A tip from one of our favorite local bloggers sent us north about forty-odd minutes to try the lowcountry-inspired dishes at this neat locally-owned place, and we followed that up with a really terrific hike.
A couple of months ago, Mary at Chattavore wrote about a recently-opened spot called Carrabelle’s that serves regionally-inspired dishes. It’s now about seven months old; it’s owned by the same people who run a very popular classic American restaurant called JacobMyer’s and they decided to do something a little different.
For now, this is the only Carrabelle’s store, but our eyes were looking for a small mom-and-pop and we drove right past it. It’s in a large outparcel building in front of a hotel,
and it looks very corporate, with professional signing and a ready-to-franchise feel. We asked about the slick and professional look and learned about the owners’ long experience running JacobMyer’s, and also learned that restaurant was temporarily closed. A really huge storm had come through at the end of March and damaged the building, displacing many of the employees, but they’d brought as many of them to Carrabelle’s as they could fit into the schedule. Marie told our server that she was happy to hear about the owners’ loyalty.
We followed Chattavore’s recommendation and ordered the really great fried green tomatoes, allegedly to share, but I like these a lot more than Marie does anyway. They’re served over a bed of unusually dry pimento cheese grits and come with a little side of a cajun-spiced mayo. Should anybody in your party order fries – and we have a kid, so that’s a safe bet – hold onto that mayo because it makes an amazing fry dip.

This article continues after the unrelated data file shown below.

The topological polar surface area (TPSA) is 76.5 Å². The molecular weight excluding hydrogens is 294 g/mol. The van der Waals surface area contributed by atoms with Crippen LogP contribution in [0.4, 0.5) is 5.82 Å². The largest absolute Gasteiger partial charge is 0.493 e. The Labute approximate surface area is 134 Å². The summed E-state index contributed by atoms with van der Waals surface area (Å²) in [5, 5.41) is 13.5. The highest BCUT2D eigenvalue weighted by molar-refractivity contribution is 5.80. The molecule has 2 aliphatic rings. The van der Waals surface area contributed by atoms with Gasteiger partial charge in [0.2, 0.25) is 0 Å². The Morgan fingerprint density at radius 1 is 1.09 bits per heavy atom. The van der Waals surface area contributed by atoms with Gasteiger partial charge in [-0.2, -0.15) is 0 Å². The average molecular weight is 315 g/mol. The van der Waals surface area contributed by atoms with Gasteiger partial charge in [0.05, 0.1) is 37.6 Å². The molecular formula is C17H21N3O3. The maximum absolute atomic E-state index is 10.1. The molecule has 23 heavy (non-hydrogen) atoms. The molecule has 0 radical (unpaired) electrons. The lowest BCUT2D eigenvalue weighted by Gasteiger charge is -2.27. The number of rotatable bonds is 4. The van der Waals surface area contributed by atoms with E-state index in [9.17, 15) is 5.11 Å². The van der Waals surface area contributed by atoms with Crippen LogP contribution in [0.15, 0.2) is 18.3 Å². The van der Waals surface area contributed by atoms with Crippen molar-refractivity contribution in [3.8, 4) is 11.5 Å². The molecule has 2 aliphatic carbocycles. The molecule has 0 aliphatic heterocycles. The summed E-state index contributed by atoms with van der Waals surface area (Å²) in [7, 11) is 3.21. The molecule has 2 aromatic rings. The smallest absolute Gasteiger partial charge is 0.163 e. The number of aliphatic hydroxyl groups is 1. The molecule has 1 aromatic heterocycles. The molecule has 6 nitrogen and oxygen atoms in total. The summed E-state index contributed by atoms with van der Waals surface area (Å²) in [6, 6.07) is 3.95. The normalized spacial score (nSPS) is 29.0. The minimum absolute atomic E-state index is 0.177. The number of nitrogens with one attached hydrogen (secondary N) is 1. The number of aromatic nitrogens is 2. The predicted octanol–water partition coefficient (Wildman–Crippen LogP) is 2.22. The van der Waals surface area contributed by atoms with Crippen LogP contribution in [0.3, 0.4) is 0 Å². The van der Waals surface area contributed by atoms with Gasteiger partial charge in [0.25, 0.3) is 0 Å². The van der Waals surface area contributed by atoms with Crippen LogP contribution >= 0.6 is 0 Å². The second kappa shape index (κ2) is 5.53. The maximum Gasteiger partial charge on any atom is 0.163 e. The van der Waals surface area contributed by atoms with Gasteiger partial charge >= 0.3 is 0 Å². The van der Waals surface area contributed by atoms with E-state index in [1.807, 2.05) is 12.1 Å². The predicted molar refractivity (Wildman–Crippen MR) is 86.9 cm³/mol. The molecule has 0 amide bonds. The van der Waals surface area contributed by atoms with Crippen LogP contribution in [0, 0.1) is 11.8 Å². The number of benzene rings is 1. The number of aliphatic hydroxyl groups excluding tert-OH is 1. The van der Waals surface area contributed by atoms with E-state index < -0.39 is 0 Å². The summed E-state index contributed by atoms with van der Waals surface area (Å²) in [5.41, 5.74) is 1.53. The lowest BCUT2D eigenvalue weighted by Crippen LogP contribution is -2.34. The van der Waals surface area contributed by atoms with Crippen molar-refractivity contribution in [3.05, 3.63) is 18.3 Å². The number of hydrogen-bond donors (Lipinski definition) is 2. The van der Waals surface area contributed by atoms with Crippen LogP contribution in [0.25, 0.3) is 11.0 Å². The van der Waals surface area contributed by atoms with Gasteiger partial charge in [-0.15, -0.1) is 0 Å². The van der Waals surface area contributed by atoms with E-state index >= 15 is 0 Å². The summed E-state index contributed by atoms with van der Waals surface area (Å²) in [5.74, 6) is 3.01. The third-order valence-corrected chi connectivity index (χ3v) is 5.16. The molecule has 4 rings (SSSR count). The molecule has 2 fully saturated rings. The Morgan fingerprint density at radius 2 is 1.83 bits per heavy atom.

Marie ordered some trout from the specials menu, along with cinnamon apples and some slaw that was the only thing we tried that we didn’t really enjoy. The trout was completely wonderful.
As for me, I ordered the jambalaya pasta, which I probably shouldn’t have done, because I’m trying to cut carbs after relying too much on pasta for the last ten years as a quick meal and paying the price. But the description on the menu sounded incredibly good and I’m weak, I tell you. Anyway, I really enjoyed the terrific, medium-spicy cream sauce and while I only ate about half of the pasta, I really loved the sausage and shrimp. This is a great little dish. I would try to avoid the temptation and order something different next time, but I’d happily recommend you try this yourself!
We really enjoyed lunch, but we enjoyed the next part of our day even more. We drove a few minutes north and spent a few hours hiking the Laurel Snow Trail. Parts of it are pretty strenuous for an overweight guy like me, but I managed all right. The trail uses the paths of some old coal roads and you can see one of the long-abandoned mine entrances. A critical bridge was out, so we were not able to make it all the way up to what’s said to be a glorious overlook – we’re not quite equipped for river crossings – but we really enjoyed it and will probably go back to Dayton and hike it again someday.
4370 Rhea County Hwy
Dayton, TN 37321
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